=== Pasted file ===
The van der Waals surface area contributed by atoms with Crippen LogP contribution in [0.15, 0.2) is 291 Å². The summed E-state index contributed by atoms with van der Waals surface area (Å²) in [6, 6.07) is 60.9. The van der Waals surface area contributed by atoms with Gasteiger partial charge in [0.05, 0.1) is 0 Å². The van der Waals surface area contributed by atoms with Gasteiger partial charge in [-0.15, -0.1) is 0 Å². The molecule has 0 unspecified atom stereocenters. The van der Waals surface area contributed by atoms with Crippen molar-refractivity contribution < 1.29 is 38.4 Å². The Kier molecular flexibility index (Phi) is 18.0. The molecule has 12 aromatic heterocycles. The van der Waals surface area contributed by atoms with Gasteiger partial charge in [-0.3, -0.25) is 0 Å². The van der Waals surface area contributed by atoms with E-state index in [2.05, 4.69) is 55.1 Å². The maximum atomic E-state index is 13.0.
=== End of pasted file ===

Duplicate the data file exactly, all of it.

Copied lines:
The van der Waals surface area contributed by atoms with Crippen LogP contribution in [0.15, 0.2) is 291 Å². The summed E-state index contributed by atoms with van der Waals surface area (Å²) in [6, 6.07) is 60.9. The van der Waals surface area contributed by atoms with Gasteiger partial charge in [0.05, 0.1) is 0 Å². The van der Waals surface area contributed by atoms with Gasteiger partial charge in [-0.15, -0.1) is 0 Å². The molecule has 0 unspecified atom stereocenters. The van der Waals surface area contributed by atoms with Crippen molar-refractivity contribution < 1.29 is 38.4 Å². The Kier molecular flexibility index (Phi) is 18.0. The molecule has 12 aromatic heterocycles. The van der Waals surface area contributed by atoms with Gasteiger partial charge in [-0.3, -0.25) is 0 Å². The van der Waals surface area contributed by atoms with E-state index in [2.05, 4.69) is 55.1 Å². The maximum atomic E-state index is 13.0.